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Associate Professor Chris Wilkins.
The New Zealand Government recently announced it intends to conduct a national referendum on cannabis law reform by 2020. The Government is also currently in the process of developing a regulatory regime to improve access to medicinal cannabis. But what do Kiwis want?
The latest research bulletin from Massey University’s SHORE & Whāriki Research Centre outlines data relating to a range of policy options for cannabis law reform in New Zealand. The anonymous online survey, which was part of the New Zealand Drug Trends Survey, was promoted via a targeted Facebook campaign between November 2017 and February 2018. More than 6,300 people competed the survey, with respondents given a list of 10 policy options, including the option to retain the current approach.
Associate Professor Chris Wilkins, who led the study, says 41 per cent of survey respondents who answered the question on cannabis policy indicated a preference for the regulation of medicinal cannabis using a doctor or pharmacy provision.
“This was by far the most popular option. Following that preference, 14 per cent supported prohibition with ministerial exemption – the current approach – and a further 14 per cent supported home production with no selling. One in ten respondents supported a profit-driven medicinal cannabis market with only light restrictions, similar to alcohol,” he says.
For recreational cannabis use, three quite different approaches received significant levels of support. “Twenty-seven percent supported home production with no selling, 21 per cent supported a profit driven market with light regulatory restrictions, like alcohol, and 19 per cent supported continuing with the current prohibition.”
Dr Wilkins says it is important that the public referendum presents the full range of reform options available, including the home production, not-for-profit and heavily regulated market options, rather than just a binary choice between prohibition and a commercial market.
“Our research shows that four quite different policy options for the regulation of recreational cannabis in New Zealand attract significant support. Interestingly, more than one third [36 per cent] of the survey respondents did not yet have a policy preference for the regulation of cannabis, suggesting that additional information and public debate on different policy options for cannabis law reform is needed,” he says.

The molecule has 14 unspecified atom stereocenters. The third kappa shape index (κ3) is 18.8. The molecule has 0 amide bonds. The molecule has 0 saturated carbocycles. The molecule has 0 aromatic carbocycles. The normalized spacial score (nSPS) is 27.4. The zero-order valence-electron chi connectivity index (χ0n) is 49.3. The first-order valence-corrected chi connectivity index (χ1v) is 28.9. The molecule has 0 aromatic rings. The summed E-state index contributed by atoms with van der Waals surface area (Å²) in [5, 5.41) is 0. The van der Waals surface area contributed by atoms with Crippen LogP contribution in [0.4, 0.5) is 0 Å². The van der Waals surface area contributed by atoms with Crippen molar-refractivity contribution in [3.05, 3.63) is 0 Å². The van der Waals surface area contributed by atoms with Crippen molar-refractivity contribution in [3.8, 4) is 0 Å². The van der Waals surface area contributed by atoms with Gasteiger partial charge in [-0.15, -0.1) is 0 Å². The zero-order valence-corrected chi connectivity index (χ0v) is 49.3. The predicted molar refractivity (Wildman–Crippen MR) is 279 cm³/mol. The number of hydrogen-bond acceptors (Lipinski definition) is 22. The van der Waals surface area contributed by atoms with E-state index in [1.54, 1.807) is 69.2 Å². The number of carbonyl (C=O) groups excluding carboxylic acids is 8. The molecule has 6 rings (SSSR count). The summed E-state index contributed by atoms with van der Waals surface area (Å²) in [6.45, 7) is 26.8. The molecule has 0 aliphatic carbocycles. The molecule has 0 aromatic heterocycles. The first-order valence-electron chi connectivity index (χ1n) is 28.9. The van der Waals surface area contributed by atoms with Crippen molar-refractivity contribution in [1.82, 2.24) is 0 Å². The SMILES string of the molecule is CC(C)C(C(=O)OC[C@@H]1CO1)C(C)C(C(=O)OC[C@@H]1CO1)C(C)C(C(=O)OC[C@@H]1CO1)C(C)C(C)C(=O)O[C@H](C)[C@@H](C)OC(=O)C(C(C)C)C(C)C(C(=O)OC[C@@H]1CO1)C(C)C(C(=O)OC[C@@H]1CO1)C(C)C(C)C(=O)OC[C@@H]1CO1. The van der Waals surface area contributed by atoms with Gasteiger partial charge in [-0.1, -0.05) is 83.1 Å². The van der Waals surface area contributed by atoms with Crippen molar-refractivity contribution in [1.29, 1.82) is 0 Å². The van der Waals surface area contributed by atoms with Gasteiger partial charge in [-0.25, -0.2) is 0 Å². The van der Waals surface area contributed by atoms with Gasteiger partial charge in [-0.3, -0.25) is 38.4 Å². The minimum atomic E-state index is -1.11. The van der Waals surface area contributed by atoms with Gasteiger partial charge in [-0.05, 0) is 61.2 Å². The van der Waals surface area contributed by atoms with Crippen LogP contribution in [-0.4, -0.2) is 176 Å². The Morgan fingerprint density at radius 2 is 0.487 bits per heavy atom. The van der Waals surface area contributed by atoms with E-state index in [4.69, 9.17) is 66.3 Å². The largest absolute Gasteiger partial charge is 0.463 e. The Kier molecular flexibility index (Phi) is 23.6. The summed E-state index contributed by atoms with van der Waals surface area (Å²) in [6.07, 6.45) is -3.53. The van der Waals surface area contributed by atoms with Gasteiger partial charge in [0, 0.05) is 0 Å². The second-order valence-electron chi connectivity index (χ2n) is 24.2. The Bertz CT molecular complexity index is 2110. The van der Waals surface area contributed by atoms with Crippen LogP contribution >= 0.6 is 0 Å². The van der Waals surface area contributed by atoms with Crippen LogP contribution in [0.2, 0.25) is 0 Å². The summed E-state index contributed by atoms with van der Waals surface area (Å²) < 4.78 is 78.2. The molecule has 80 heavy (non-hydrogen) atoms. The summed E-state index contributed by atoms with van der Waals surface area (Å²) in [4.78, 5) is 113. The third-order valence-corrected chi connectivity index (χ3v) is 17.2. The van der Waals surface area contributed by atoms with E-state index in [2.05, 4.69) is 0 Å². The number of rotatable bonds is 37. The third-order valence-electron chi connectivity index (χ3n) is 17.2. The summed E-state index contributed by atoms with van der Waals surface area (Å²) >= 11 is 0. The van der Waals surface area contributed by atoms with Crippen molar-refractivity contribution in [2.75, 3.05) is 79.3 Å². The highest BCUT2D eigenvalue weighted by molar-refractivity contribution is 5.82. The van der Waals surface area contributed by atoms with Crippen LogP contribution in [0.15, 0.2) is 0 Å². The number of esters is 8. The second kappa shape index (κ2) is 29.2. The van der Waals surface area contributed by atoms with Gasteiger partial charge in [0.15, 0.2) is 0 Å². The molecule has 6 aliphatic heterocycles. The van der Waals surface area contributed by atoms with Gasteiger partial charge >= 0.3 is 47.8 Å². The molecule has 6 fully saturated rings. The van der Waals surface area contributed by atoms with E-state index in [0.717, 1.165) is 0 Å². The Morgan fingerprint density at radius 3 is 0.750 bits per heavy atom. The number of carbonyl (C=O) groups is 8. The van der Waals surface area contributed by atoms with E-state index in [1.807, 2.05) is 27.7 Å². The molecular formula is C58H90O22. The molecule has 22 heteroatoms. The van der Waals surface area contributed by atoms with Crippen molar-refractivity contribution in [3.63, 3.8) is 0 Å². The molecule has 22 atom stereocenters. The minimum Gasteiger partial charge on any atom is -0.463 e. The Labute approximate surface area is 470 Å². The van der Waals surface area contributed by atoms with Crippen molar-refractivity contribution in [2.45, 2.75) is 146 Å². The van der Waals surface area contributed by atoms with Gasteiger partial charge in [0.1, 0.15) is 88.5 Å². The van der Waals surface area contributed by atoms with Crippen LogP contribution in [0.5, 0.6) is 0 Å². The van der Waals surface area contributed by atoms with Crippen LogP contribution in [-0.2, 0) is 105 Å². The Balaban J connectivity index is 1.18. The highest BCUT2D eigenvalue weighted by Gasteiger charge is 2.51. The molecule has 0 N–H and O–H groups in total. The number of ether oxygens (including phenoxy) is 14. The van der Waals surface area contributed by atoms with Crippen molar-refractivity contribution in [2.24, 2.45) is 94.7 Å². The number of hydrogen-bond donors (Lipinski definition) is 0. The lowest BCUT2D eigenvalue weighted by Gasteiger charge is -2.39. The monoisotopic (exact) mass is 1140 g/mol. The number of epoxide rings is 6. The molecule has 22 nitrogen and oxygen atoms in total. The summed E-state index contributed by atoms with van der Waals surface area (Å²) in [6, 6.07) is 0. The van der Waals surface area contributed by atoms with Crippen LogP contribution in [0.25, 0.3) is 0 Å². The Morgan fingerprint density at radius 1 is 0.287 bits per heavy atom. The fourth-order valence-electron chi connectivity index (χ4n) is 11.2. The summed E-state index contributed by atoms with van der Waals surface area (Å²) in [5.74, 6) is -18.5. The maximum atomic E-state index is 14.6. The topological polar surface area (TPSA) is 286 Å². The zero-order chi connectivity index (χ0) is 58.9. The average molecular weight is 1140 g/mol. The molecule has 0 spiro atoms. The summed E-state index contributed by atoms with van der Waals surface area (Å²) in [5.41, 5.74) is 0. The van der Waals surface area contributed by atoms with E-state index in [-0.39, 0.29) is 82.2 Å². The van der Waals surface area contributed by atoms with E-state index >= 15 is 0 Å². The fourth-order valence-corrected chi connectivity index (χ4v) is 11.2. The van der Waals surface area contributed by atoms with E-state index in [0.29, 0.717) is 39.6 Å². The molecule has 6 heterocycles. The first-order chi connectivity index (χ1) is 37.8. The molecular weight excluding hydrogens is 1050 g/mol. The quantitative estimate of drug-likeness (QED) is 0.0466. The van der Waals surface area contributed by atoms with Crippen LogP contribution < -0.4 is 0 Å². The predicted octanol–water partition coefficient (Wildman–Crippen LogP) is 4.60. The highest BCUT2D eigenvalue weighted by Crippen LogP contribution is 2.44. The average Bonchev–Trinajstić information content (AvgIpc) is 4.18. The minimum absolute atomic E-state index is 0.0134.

“Some business leaders and members of the farming industry have welcomed the prospect of cannabis law reform as a significant new commercial opportunity. Some Māori groups have also called for a legal medicinal cannabis sector as a means to boost regional economic development and employment, including the Hikurangi Cannabis Group.
“However, concerns have been raised about the profit-driven legal cannabis regimes established in the United States, including declining cannabis prices, increasing use of high-potency extracts, accidental poisonings from cannabis edibles, use of unregulated pesticides, aggressive marketing of new cannabis products and cannabis industry influence on regulation,” Dr Wilkins says.
“Drug policy experts have pointed out a range of reform options available for cannabis, including not-for-profit regimes with a focus on returning sales income to the community. However, the full range of reform options are rarely presented to the public and this narrows both the public and political debate, and ultimately the types of regimes which are considered.”
This research bulletin was co-authored by Dr Wilkins, with Jitesh Prasad, Dr Marta Rychert, Dr Jose Romeo and Thomas Graydon-Guy from the SHORE & Whāriki Research Centre. The researchers would like to acknowledge the support of the Community Action on Youth and Drugs (CAYAD) programme, with special thanks to Te Runanga O Ngai Te Rangi Iwi Trust.
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Created: 23/10/2018 | Last updated: 23/10/2018
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